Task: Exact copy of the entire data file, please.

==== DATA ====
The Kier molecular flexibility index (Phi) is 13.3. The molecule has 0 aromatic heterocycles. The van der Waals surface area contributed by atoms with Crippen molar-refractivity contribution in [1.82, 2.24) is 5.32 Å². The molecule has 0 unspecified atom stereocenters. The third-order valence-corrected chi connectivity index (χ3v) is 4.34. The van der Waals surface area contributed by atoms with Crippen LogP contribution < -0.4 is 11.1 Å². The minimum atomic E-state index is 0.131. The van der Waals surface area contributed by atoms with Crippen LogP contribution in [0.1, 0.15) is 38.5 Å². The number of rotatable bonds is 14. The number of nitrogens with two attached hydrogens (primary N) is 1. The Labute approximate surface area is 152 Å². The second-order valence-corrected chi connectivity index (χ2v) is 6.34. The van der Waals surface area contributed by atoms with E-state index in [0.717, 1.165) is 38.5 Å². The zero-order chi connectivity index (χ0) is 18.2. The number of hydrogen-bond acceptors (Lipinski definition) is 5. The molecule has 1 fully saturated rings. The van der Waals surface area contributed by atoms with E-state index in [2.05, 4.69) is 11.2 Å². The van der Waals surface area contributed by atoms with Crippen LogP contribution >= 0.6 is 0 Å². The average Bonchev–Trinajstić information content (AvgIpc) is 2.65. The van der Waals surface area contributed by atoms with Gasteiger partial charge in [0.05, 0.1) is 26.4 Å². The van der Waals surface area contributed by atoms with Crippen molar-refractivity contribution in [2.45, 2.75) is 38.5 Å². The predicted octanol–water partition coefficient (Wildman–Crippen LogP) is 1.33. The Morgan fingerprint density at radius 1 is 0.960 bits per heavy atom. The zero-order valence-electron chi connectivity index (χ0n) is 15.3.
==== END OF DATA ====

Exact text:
The Kier molecular flexibility index (Phi) is 13.3. The molecule has 0 aromatic heterocycles. The van der Waals surface area contributed by atoms with Crippen molar-refractivity contribution in [1.82, 2.24) is 5.32 Å². The molecule has 0 unspecified atom stereocenters. The third-order valence-corrected chi connectivity index (χ3v) is 4.34. The van der Waals surface area contributed by atoms with Crippen LogP contribution < -0.4 is 11.1 Å². The minimum atomic E-state index is 0.131. The van der Waals surface area contributed by atoms with Crippen LogP contribution in [0.1, 0.15) is 38.5 Å². The number of rotatable bonds is 14. The number of nitrogens with two attached hydrogens (primary N) is 1. The Labute approximate surface area is 152 Å². The second-order valence-corrected chi connectivity index (χ2v) is 6.34. The van der Waals surface area contributed by atoms with E-state index in [0.717, 1.165) is 38.5 Å². The zero-order chi connectivity index (χ0) is 18.2. The number of hydrogen-bond acceptors (Lipinski definition) is 5. The molecule has 1 fully saturated rings. The van der Waals surface area contributed by atoms with E-state index in [2.05, 4.69) is 11.2 Å². The van der Waals surface area contributed by atoms with Crippen LogP contribution >= 0.6 is 0 Å². The average Bonchev–Trinajstić information content (AvgIpc) is 2.65. The van der Waals surface area contributed by atoms with Gasteiger partial charge in [0.05, 0.1) is 26.4 Å². The van der Waals surface area contributed by atoms with Crippen molar-refractivity contribution in [2.45, 2.75) is 38.5 Å². The predicted octanol–water partition coefficient (Wildman–Crippen LogP) is 1.33. The Morgan fingerprint density at radius 1 is 0.960 bits per heavy atom. The zero-order valence-electron chi connectivity index (χ0n) is 15.3.